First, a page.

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Published 5th September 2008

Vol 49 No 18


Angola

Elections at last

Image courtesy of Panos Pictures
Image courtesy of Panos Pictures

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The MPLA will retain its dominance in the first elections since the end of the civil war but a new generation of politicians will enter parliament

The 5 September elections will help to determine whether Angola attains its potential as one of Africa’s leading powers. Eight million voters will pick 220 members of parliament as their representatives in the National Assembly, from among 5,198 candidates, ten parties and four coalitions 16 years after the last open election. Then, the União Nacional para a Independência Total de Angola lost and relaunched its civil war, which ended in 2002 with the killing of its veteran leader, Jonas Savimbi. Now, outside a few districts in UNITA’s Planalto heartland, the country is at peace and demanding prosperity.


Campaign coffers

The election funds of the ruling Movimento Popular de Libertação de Angola dwarf those of its rivals. Some say the campaign has been so peaceful partly because the sm...


Muzzling the media

A blot on the generally calm parliamentary election campaign was the six-month ban on Rádio Despertar, the voice of the main opposition party, the União para a Indepe...



BLUE LINES
THE INSIDE VIEW

Any deal made between the Mediterranean’s two most disingenuous leaders – Libya’s Moammar el Gadaffi and Italy’s Silvio Berlusconi – requires careful analysis – even more so when it involves a US$5 billion payment in compensation for Italy’s colonial crimes. Sadly for Africa’s reparations campaigners, the Italy- Libya deal does not signal a new lease of life for their cause after the death a decade ago of its financier, Nigeria’s Mosh...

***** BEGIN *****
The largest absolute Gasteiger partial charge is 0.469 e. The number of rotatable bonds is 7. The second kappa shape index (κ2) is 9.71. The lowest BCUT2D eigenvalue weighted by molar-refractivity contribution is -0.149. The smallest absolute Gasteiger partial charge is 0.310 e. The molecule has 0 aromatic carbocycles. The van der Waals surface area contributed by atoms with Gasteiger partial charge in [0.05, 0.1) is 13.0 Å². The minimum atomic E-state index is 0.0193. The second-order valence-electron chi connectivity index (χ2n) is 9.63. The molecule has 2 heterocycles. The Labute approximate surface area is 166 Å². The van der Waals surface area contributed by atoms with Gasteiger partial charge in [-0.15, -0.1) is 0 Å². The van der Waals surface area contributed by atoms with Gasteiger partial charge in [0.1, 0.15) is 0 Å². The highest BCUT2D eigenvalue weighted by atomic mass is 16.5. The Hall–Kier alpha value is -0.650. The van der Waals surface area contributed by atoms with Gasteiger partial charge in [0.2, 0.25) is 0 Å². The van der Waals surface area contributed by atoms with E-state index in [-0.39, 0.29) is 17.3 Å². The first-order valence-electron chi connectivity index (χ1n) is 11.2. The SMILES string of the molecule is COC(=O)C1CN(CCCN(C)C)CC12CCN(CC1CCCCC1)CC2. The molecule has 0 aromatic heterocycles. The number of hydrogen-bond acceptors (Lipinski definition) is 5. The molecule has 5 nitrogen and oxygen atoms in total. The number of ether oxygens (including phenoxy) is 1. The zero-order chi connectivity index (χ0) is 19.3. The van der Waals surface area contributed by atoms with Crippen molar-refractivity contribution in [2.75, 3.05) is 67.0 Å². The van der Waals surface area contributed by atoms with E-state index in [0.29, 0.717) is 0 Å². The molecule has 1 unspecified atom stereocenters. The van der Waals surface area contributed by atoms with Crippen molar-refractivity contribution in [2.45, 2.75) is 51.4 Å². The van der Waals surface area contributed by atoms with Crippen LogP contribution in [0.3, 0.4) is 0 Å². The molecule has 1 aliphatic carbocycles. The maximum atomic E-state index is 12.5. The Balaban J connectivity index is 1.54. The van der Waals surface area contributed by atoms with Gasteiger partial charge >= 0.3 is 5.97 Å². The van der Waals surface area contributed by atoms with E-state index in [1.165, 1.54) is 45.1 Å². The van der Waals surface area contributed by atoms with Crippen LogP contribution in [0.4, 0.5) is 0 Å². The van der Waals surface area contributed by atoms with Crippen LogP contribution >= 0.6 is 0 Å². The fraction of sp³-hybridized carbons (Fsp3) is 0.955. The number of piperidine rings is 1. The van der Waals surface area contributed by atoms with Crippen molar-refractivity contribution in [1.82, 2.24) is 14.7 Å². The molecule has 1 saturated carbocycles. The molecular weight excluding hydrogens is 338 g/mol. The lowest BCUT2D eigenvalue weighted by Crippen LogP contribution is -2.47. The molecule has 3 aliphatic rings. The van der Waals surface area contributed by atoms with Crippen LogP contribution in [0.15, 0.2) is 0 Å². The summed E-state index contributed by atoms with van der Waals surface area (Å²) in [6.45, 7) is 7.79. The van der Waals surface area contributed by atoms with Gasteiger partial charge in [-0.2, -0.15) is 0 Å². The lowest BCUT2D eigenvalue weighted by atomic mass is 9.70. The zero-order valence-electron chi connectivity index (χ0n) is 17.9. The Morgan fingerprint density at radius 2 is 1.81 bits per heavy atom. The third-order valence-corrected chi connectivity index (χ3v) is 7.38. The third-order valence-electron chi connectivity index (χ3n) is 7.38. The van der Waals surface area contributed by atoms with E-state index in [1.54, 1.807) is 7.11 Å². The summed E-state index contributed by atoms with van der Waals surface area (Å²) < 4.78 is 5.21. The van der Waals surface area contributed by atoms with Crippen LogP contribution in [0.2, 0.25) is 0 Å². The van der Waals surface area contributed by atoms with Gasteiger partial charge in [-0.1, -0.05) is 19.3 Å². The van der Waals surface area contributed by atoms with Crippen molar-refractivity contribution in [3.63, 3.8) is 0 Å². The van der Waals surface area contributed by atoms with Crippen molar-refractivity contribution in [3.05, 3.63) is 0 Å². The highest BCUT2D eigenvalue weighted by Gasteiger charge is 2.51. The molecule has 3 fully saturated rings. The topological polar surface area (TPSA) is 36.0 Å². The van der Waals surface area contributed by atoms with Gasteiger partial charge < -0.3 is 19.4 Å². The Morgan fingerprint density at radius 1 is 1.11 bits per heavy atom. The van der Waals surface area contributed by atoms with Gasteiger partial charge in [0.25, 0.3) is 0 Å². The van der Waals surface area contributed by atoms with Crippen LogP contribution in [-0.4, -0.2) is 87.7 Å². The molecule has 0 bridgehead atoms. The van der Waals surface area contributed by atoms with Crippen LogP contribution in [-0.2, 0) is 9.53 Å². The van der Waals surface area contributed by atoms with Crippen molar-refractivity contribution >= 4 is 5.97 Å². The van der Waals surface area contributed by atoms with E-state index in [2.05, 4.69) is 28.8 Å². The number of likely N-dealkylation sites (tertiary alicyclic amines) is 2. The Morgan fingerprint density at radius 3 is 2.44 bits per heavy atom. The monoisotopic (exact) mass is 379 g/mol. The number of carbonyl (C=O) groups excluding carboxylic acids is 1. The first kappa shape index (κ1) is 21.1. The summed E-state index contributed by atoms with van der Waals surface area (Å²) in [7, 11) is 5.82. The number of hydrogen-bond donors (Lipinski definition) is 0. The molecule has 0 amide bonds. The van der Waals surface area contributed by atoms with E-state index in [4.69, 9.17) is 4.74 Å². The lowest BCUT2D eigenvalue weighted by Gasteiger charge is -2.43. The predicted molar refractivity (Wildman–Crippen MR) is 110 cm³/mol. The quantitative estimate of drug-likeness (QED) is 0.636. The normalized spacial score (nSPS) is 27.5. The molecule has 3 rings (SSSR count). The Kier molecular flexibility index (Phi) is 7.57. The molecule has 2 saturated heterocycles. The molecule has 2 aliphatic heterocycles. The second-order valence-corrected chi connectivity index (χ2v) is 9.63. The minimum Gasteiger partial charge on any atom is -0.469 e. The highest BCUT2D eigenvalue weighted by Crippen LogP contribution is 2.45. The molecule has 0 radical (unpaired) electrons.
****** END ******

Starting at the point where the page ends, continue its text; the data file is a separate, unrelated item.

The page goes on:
Any deal made between the Mediterranean’s two most disingenuous leaders – Libya’s Moammar el Gadaffi and Italy’s Silvio Berlusconi – requires careful analysis – even more so when it involves a US$5 billion payment in compensation for Italy’s colonial crimes. Sadly for Africa’s reparations campaigners, the Italy- Libya deal does not signal a new lease of life for their cause after the death a decade ago of its financier, Nigeria’s Moshood Abiola.
Berlusconi told Libyan journalists at Benghazi Airport that the $5 bn. compensation was a ‘material and emotional recognition of the mistakes’ that Italy had made during colonialism, but the deal has much more to do with Italy’s concern about oil and immigrants.
El Gadaffi entertained Berlusconi to lunch in a tent in Benghazi where they discussed the agreement on 30 August. Berlusconi said he would pay $200 million for infrastructure projects over the next 25 years, including a coastal highway across Libya from Tunisia to Egypt to be built by Italian contractors. At the prompting of Paolo Scaroni, the head of Italy’s ENI energy company, Berlusconi is wooing both Russia, which is running two gas pipelines from North Africa through southern Europe, and Libya, which also drives a hard bargain for its oil and gas.
Berlusconi wants Gadaffi to crack down on African migrants and Italy is to pay for $500 mn. of electronic monitors along Libya’s coast as part of the compensation package.
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